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Leadership is a complicated and multilayered skill with no singular approach being a guarantee for success. Some love it, some are daunted by it, however, it is without a doubt a necessity and one of the most crucial aspects to team cohesion and success.

It’s one thing to familiarise yourself with skills that are needed for leadership, but another to put these into action with confidence. For those who are working towards stepping into leadership roles, it can be difficult and often overwhelming to know where to begin. There are thousands of opinions and floaty statements promising simplification of perfect leadership. However, spoiler alert: there’s no silver bullet.

Start with considering your past and present experience with leaders and managers, as most people have worked in roles reporting to people who they have both adored and dreaded. Was it due to being micromanaged constantly or not being trusted to do certain tasks? Maybe it was their poor communication or being spoken to in a condescending way. Conversely, did they motivate and inspire you to work hard, encourage asking questions or give you clear directions and opportunities for growth?

Reflecting on leaders whom you responded positively can be a great start. Once you’ve identified these characteristics, you can start to unpack why you like or don’t like these approaches, and you will start to find consistent themes, such as accountability, transparency, and communication. This will help inform you of how you’d like to lead, and alternatively what you’d like to avoid.

It’s impossible to predict what kind of challenges and situations will arise when moving into a leadership role, however, it is nevertheless extremely valuable to do as much preparation as you can. This will put you in the best position possible as a successful transition could help catapult your career.

A major aspect of the transition into leadership, regardless of industry, is the significant shift from implementation and technical skills to people management. This can often be a challenging switch to make, as people are generally promoted on strong performance in their current role. Unfortunately, this provides no guarantee of making a good leader and is crucial to remember if you do find yourself in a situation like this.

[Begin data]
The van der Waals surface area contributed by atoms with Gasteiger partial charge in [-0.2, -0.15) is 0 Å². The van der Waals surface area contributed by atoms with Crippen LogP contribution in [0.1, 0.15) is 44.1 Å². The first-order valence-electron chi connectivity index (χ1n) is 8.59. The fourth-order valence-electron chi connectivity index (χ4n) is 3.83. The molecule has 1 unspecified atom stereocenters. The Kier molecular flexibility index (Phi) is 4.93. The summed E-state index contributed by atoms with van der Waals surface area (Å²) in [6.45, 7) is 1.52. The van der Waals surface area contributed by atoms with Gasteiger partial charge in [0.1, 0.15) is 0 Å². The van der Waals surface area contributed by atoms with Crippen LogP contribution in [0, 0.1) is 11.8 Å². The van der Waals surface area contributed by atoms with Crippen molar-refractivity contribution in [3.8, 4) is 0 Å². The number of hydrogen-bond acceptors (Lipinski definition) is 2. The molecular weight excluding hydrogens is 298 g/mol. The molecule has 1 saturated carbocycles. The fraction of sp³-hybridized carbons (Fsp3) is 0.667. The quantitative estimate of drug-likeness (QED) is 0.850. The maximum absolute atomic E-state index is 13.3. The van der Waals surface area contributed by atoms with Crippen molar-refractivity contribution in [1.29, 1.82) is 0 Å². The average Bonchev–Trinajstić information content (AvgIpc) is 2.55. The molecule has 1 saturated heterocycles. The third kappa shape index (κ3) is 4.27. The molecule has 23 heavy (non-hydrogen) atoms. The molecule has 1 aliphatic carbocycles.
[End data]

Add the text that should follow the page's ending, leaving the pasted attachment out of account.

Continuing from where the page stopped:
Delegating and empowering your team members is an important step change. It sounds like a simple ask, however, is much harder to put into practice. Start with delegating smaller, less important tasks and then build up to larger scale and more pending assignments to allow yourself and your team time to adjust to the process.

Consider that everyone in your team is unique and will have different motivations and priorities as to how they approach work. Once you understand what motivates people in your team, you’ll need to learn to become adaptable and flexible as a leader as these motivations are no doubt markedly different for each individual. This takes a serious commitment and investment of your time but will ultimately be invaluable for building trusting and respectful relationships.

With no one or correct way to approach leadership, it’s essential to bring your real and authentic self into the way you operate and lead. Finding your personal style, incorporating your strengths and personality will help you build confidence when leading a team. This, however, shouldn’t be a one-size-fits-all tactic. In all instances, think about how best to adapt your communication and leadership style based on the situation at hand, as well as to the individual you’re leading.

In the wise words of Gordon Tredgold, “We have to show them that we are the right person to lead, not because we were given a title, but because we have good knowledge, good character, a good network, a good reputation and a good worth ethic”

If you’d like to focus on leadership development in your business, check out our new Leadership Stories program as well as our other team-building programs.

Thanks for reading.

Oliver Sheer

Managing Director, Be Challenged

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